By Kim Walter -- email@example.com
Earlier this week, West Virginia's health officials encouraged residents to get immunized against pertussis, or whooping cough, since 60 cases have been investigated in the state so far this year. However, residents of the Lord Fairfax Health District are being urged get the immunization as well.
Dr. Charles Devine, Health Director of the local health district, said he very much agrees with the need to immunize against whooping cough.
"Lord Fairfax Health District is aware of 9 cases confirmed in 2011, and 20 cases to this point in 2012," he said Tuesday. "These are the reported and confirmed cases only and do not reflect the larger number of cases that may have occurred but went unrecognized."
Whooping cough is a very contagious disease, Devine said, and is characterized by severe coughing caused by the bacterium Bordetella pertussis. Among vaccine-preventable diseases, pertussis is one of the most commonly occurring in the nation, he said.
The disease can be very serious in infants, where it can cause lung infections, seizures, inflammation of the brain and even death. While pertussis can occur at any age, it's most common in young children who haven't yet received a vaccination. Pertussis in older children and adults often causes milder illness that may go without diagnosis, Devine said.
Symptoms of pertussis occur in stages, beginning like a cold and then progressing to a cough lasting several weeks and sometimes resulting in a person vomiting or their lips or face turning blue from lack of oxygen.
Pertussis vaccines are given at 2, 4, 6, and 15 months of age, and then again when a child starts school, Devine said. Current recommendations also advise that children get a single booster dose at 11 to 12 years of age. It is also suggested that adults who anticipate having close contact with an infant should also get a booster dose, Devine said.
"The best way to prevent pertussis is to get vaccinated," Devine said. He advised families to talk with their physicians to check that they are up-to-date with their vaccines.
"Because of the waning protection from vaccination, I believe that all adults should receive Tdap at least once as an adult," he said. "I have had mine. This will decrease the likelihood that they get pertussis and bring it home and infect their infant."
The Virginia Department of Health made a special purchase of the Tdap vaccine, and the local health district has a limited amount of it, Devine said. Shots can be provided for free to any adult 19 or older.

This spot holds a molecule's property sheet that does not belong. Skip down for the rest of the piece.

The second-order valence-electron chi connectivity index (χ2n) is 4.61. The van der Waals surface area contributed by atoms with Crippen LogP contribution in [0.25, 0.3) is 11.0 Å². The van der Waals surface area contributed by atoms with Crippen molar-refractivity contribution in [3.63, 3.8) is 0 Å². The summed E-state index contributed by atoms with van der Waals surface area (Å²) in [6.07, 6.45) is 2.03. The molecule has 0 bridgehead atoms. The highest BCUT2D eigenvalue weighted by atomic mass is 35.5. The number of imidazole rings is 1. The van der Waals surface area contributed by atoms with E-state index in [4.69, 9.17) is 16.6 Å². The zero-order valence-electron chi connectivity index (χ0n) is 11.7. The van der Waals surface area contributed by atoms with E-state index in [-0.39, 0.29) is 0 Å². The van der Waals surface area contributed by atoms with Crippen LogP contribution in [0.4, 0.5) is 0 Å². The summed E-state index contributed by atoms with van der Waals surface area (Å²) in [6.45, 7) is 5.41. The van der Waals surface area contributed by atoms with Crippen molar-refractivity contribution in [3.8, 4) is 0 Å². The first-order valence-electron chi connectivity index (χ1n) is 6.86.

"I would love to see us move this vaccine out into the arms of our citizens to protect them and more especially to protect our infants from this disease," he said. "I especially encourage parents and caregivers of infants, people who come into contact with pregnant women, and healthcare workers to take advantage of our free Tdap vaccination. Just call for an appointment."
Dr. Karen Remley, Commissioner of Health, created a Pertussis Task Force to study the disease in Virginia, and published a report with their findings in May of this year.
"Virginia has been on the upswing of a cycle since 2008, with 399 [pertussis] cases reported in 2011," the report states. It goes on to say, "Because adults may not be aware they are infectious and even be asymptomatic, vaccination is a key to preventing transmission...The morbidity and societal cost of pertussis is substantial."
The report concluded with a question as to why more adults weren't getting the vaccine in Virginia, and called for "educating the public and involvement of trusted healthcare providers in recommending Tdap."
Devine agreed, and said that many adults probably don't realize that the pertussis vaccine is recommended for adults.
"Tdap is more important from a public health point of view because we hope to prevent illness in infants by vaccinating adults," he said.
Numbers and locations for the local health district's offices can be found at www.vdh.state.va.us/LHD/LordFairfax/Offices.